Within Old Town San Diego State Historic Park (San Diego Historical Landmark #14) are many historic buildings and rebuilds. We’ll explore nine of them since they also have been designated San Diego Historical Landmarks.
The fifth one, San Diego Historical Landmark #14E, is Casa de Machado-Silvas (de la Bandera).
This house was built by Corporal José Manuel Machado for his daughter, Maria Antonia, and her husband, Manuel de Silvas. Sources say it was built as early as 1832 and as late as 1843. Sources also disagree on names, some saying it was Maria Antonio and José Antonio Nacasio Silvas.
Machado was a “Leather Jacket” soldier of the Spanish army and was stationed at the San Diego Presidio in 1782. Leather jacket soldiers got their name from the long, sleeveless coat made of up to seven layers of white, tanned deerskin. Carried on his left arm was a two-ply cowhide and wood shield. Protecting his legs while traveling through thick chaparral was a leather apron that fastened to the pommel of the horse’s saddle and hung down over his legs. The leather apron evolved into the chaps of the American cowboy. The leather jacket soldier was well known for his skill in using lanzas—long, steel-tipped, wooden lances—in close combat.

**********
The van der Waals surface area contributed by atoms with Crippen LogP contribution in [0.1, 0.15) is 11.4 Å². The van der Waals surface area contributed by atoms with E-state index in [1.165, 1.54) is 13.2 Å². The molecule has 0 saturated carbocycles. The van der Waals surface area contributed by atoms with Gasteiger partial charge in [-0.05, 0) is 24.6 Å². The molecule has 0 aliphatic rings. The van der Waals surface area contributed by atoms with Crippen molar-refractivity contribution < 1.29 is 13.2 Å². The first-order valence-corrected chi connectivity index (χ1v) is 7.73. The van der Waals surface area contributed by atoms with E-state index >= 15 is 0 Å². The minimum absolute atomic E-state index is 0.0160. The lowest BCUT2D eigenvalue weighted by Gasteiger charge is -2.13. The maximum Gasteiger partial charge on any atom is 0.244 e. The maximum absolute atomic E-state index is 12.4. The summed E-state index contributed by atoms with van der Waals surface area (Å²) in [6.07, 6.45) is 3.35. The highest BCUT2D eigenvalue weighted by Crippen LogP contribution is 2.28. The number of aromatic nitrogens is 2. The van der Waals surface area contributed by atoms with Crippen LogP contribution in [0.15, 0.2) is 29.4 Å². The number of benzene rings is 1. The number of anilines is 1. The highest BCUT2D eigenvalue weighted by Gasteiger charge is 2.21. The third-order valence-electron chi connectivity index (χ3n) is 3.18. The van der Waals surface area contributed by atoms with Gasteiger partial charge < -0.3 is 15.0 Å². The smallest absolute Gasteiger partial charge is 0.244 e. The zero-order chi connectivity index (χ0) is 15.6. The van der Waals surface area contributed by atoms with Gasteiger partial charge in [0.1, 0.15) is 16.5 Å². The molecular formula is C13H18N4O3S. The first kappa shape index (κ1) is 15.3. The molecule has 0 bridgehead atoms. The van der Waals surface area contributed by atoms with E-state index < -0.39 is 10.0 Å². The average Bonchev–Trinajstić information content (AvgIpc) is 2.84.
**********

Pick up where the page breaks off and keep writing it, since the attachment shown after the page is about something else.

The house became known as the “Casa de la Bandera,” or “House of the Flag,” when the lady (I could not find out who “the lady” was but I’m presuming she was Maria) hid in it the Mexican flag that had been cut away from the Plaza pole after the Americans had reoccupied San Diego in 1846 at the beginning of the Mexican-American War.
María Antonia renovated the house in 1854, turning it into the Commercial Restaurant, later renaming it Antonia Restaurant. At various times it also served as a saloon and a community church.
Casa de Machado-Silvas (de la Bandera) was listed as a California Historical Landmark in 1932 and a San Diego Historical Landmark in 1970. In 1975, when the Caifornia State Parks took over the property, it was renovated into a house museum.
For the introductory blog post to San Diego’s historical landmarks, click on San Diego’s Historical Landmarks.
For previous posts in the San Diego Historical Landmarks series, go here.
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